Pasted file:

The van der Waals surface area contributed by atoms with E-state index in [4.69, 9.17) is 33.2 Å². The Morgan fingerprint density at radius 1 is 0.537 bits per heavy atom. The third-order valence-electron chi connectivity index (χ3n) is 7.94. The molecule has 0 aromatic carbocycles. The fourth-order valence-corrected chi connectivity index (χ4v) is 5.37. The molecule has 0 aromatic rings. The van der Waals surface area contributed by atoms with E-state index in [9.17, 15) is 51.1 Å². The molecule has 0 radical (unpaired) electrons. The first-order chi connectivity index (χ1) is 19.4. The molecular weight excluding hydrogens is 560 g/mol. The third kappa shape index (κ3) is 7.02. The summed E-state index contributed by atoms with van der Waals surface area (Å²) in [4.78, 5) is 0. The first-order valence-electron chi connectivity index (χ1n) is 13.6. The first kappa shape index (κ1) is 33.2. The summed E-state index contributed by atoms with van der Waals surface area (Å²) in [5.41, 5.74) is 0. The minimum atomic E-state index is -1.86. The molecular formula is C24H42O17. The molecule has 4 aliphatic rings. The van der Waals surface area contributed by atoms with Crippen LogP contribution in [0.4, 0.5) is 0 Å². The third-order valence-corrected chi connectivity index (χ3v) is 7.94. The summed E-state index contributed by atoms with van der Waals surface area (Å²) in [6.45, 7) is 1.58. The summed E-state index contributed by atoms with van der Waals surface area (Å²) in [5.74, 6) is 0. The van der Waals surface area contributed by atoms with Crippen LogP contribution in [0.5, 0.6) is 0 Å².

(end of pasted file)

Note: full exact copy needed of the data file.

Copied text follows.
The van der Waals surface area contributed by atoms with E-state index in [4.69, 9.17) is 33.2 Å². The Morgan fingerprint density at radius 1 is 0.537 bits per heavy atom. The third-order valence-electron chi connectivity index (χ3n) is 7.94. The molecule has 0 aromatic carbocycles. The fourth-order valence-corrected chi connectivity index (χ4v) is 5.37. The molecule has 0 aromatic rings. The van der Waals surface area contributed by atoms with E-state index in [9.17, 15) is 51.1 Å². The molecule has 0 radical (unpaired) electrons. The first-order chi connectivity index (χ1) is 19.4. The molecular weight excluding hydrogens is 560 g/mol. The third kappa shape index (κ3) is 7.02. The summed E-state index contributed by atoms with van der Waals surface area (Å²) in [4.78, 5) is 0. The first-order valence-electron chi connectivity index (χ1n) is 13.6. The first kappa shape index (κ1) is 33.2. The summed E-state index contributed by atoms with van der Waals surface area (Å²) in [5.41, 5.74) is 0. The minimum atomic E-state index is -1.86. The molecular formula is C24H42O17. The molecule has 4 aliphatic rings. The van der Waals surface area contributed by atoms with Crippen LogP contribution in [0.4, 0.5) is 0 Å². The third-order valence-corrected chi connectivity index (χ3v) is 7.94. The summed E-state index contributed by atoms with van der Waals surface area (Å²) in [6.45, 7) is 1.58. The summed E-state index contributed by atoms with van der Waals surface area (Å²) in [5.74, 6) is 0. The van der Waals surface area contributed by atoms with Crippen LogP contribution in [0.5, 0.6) is 0 Å².